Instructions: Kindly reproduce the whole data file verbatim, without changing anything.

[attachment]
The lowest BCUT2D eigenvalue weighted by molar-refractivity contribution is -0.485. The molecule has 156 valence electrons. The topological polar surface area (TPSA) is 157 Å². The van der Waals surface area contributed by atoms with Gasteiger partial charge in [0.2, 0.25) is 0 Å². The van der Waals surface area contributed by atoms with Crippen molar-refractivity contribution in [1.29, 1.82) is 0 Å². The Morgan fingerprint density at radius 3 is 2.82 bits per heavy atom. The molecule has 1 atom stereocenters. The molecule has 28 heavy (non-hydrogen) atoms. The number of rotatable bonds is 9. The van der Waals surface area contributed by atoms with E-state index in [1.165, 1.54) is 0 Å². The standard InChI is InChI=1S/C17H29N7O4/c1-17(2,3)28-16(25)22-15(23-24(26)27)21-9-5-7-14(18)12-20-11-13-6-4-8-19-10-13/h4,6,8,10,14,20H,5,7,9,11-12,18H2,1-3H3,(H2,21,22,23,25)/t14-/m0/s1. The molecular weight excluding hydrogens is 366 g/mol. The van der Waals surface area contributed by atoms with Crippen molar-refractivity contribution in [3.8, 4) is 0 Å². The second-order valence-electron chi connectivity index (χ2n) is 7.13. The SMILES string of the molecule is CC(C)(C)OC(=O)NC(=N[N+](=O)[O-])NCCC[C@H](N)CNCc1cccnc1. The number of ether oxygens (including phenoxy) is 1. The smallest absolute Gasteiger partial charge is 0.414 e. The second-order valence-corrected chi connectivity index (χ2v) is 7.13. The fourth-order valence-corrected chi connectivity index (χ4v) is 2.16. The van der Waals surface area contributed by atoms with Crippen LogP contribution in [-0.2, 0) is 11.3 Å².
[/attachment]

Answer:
The lowest BCUT2D eigenvalue weighted by molar-refractivity contribution is -0.485. The molecule has 156 valence electrons. The topological polar surface area (TPSA) is 157 Å². The van der Waals surface area contributed by atoms with Gasteiger partial charge in [0.2, 0.25) is 0 Å². The van der Waals surface area contributed by atoms with Crippen molar-refractivity contribution in [1.29, 1.82) is 0 Å². The Morgan fingerprint density at radius 3 is 2.82 bits per heavy atom. The molecule has 1 atom stereocenters. The molecule has 28 heavy (non-hydrogen) atoms. The number of rotatable bonds is 9. The van der Waals surface area contributed by atoms with E-state index in [1.165, 1.54) is 0 Å². The standard InChI is InChI=1S/C17H29N7O4/c1-17(2,3)28-16(25)22-15(23-24(26)27)21-9-5-7-14(18)12-20-11-13-6-4-8-19-10-13/h4,6,8,10,14,20H,5,7,9,11-12,18H2,1-3H3,(H2,21,22,23,25)/t14-/m0/s1. The molecular weight excluding hydrogens is 366 g/mol. The van der Waals surface area contributed by atoms with Crippen molar-refractivity contribution in [3.8, 4) is 0 Å². The second-order valence-electron chi connectivity index (χ2n) is 7.13. The SMILES string of the molecule is CC(C)(C)OC(=O)NC(=N[N+](=O)[O-])NCCC[C@H](N)CNCc1cccnc1. The number of ether oxygens (including phenoxy) is 1. The smallest absolute Gasteiger partial charge is 0.414 e. The second-order valence-corrected chi connectivity index (χ2v) is 7.13. The fourth-order valence-corrected chi connectivity index (χ4v) is 2.16. The van der Waals surface area contributed by atoms with Crippen LogP contribution in [-0.2, 0) is 11.3 Å².